Thunder Storms, Lightning and Computers

Electrical surges caused by thunderstorms can be fatal for electronic equipment like computers.

There are about 16 Million Thunderstorms per year worldwide, 1800 at any moment.

Storms typically lasts 30 minutes and billions of lightning bolts (flashes) occur every year.

Voltages associated with lightning flashes are in the range of 10 Million volts to 100 million Volts and currents of 10 kA to 100kA may occur.

The energy associated with a lightning bolt is typically 5 billion Joules.

In this section we shall consider surges on power lines due to lightning discharges.

It is commonly believed that surges on power lines are caused by direct lightning strikes. Surges are also caused on power lines whenever a strike takes place in their vicinity.

The situation in a thunderstorm before a lightning discharge takes place is depicted in Fig 1. The storm cloud becomes electrically polarised: inside the cloud winds and circulating air currents cause particles of rain and ice in the cloud to become charged. This is an example of tribo-charging, charging due to friction. Engineers are not that concerned about the mechanism that causes the cloud to become charged, or for that matter, whether the top of the cloud becomes positive with respect to its base, or negative. We have assumed the top of the cloud becomes positively charged in Fig 1.

Figure 1 The Charge and Electric Field Distribution Associated with a Storm Cloud

Figure 1 The Charge and Electric Field Distribution Associated with a Storm Cloud

Within the cloud a very strong electric field exists between the top of the cloud and its base.

The negatively charged base induces charge in any conducting objects near to it.

Positive charge is induced in both the power cables and ground.

The conductors, which are made of copper are at the same d.c. level- and all the static charge resides on their surface.

The power lines are unaffected by the high electric field in their vicinity.

When the electric field exceeds the breakdown strength of air a discharge occurs- this is an avalanche effect.

We have assumed that the discharge occurs within the cloud.

Cloud to cloud and cloud to ground discharges are possible as well as cloud to power line.

We have assumed a discharge within the cloud to show that this causes voltage surges on the power line: a direct discharge to the lines is not necessary.


Figure 2 Illustrating Surges on Power Lines caused by a Lightning Bolt

Figure 2 Illustrating Surges on Power Lines caused by a Lightning Bolt

When the discharge occurs within the cloud, the electric field collapses in a very short time.

The induced charge on the power lines, which is positive, rapidly moves away from the vicinity of the cloud along the power cables- like charges repel.

A similar situation occurs on the ground.

Large differential voltages appear briefly on the ground.

They are high enough to be harmful to both humans and electronic equipment.

The surges on the power lines are both differential and common mode.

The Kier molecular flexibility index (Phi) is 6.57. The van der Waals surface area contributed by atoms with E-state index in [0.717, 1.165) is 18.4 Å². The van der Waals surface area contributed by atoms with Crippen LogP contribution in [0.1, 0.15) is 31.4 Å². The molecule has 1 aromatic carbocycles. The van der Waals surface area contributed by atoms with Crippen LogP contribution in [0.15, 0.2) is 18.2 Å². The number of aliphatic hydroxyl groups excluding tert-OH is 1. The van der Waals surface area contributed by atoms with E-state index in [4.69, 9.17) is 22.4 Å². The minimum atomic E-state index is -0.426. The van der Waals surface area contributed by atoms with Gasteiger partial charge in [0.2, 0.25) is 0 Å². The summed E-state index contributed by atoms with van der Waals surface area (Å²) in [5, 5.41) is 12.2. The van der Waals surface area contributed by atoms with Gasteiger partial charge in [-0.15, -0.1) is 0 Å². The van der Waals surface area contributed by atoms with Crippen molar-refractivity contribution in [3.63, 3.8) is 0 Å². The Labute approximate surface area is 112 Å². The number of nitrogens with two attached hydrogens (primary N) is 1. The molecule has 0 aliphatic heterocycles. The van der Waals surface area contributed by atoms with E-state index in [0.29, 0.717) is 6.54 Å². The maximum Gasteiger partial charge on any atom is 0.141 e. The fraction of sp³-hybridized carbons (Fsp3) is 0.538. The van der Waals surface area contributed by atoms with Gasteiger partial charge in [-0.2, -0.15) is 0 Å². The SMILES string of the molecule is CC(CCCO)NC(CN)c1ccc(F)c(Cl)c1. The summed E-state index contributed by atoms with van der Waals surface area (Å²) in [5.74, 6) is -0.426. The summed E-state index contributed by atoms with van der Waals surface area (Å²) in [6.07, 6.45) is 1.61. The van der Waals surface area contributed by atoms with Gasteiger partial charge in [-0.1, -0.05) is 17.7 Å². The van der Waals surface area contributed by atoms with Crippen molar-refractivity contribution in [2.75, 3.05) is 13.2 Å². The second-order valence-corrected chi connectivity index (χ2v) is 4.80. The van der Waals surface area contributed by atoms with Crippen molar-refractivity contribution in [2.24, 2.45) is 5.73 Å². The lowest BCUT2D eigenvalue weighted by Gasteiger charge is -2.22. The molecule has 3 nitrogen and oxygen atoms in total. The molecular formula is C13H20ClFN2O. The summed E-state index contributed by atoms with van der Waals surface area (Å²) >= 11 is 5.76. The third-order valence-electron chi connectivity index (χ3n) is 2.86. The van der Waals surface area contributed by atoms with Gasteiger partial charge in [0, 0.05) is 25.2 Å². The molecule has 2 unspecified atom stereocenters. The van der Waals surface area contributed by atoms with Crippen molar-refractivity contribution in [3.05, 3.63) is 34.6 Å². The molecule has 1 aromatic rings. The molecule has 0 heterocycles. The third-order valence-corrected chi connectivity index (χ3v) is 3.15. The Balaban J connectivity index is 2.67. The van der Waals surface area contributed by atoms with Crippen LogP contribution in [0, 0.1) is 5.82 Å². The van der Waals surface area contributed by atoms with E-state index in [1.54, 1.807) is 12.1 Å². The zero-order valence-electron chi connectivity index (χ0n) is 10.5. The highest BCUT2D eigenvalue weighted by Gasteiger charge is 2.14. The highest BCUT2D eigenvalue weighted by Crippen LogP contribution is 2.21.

Differential surges exist between lines

Common mode surges exist between the lines and ground.

Electronic equipment like computers can be fatally damaged by surges.

The computer shown should be worried, numerous electronic components within it can be damaged by voltage surges of about 20 volts, even less.

To prevent damage surge protection circuits are included within the electronic equipment.

The computer is connected to the power lines via an electrical sub-station.

Figure 3 A Typical Differential Voltage Surge caused by a Lightning Bolt

Figure 3 A Typical Differential Voltage Surge caused by a Lightning Bolt

Very high voltages can be developed when lightning discharges occur.

The surge is characterised by a rapid rise time and a relatively slow decay.

Engineers can produce voltage surges that closely resemble those produced by a lightning bolt.

These can be used to test surge protection circuits within electronic equipment.

The surge shown is not the voltage between the power line conductors, it is the surge emerging from the substation that is applied to the computer power supply.

Typical values of a test surge are-

Vp= 8kV, the peak value of the surge: 8000 volts

tr= 1us, the rise time of the surge: 1 millionth of a second

Vh= 4kV, the half value of the surge: 4000 volts

th = 50µs, the time for the surge to drop to half of its peak value: 50 millionths of a second

The test surge would be referred to a 1/50 wave.

Surges are not only caused by lightning bolts

When large electrical machines are turned off high voltage surges are caused by inductive effects.

When a person walks across a carpeted floor in a very dry environment (low humidity), friction causes the person to become electrically charged.

The person may be charged to several thousand volts, high enough to cause the breakdown of air when the person touches the metal surface of a computer.

The effect on the person is a very short, but sharp electrical shock, not strong enough to harm her/him, but it could be fatal to a computer.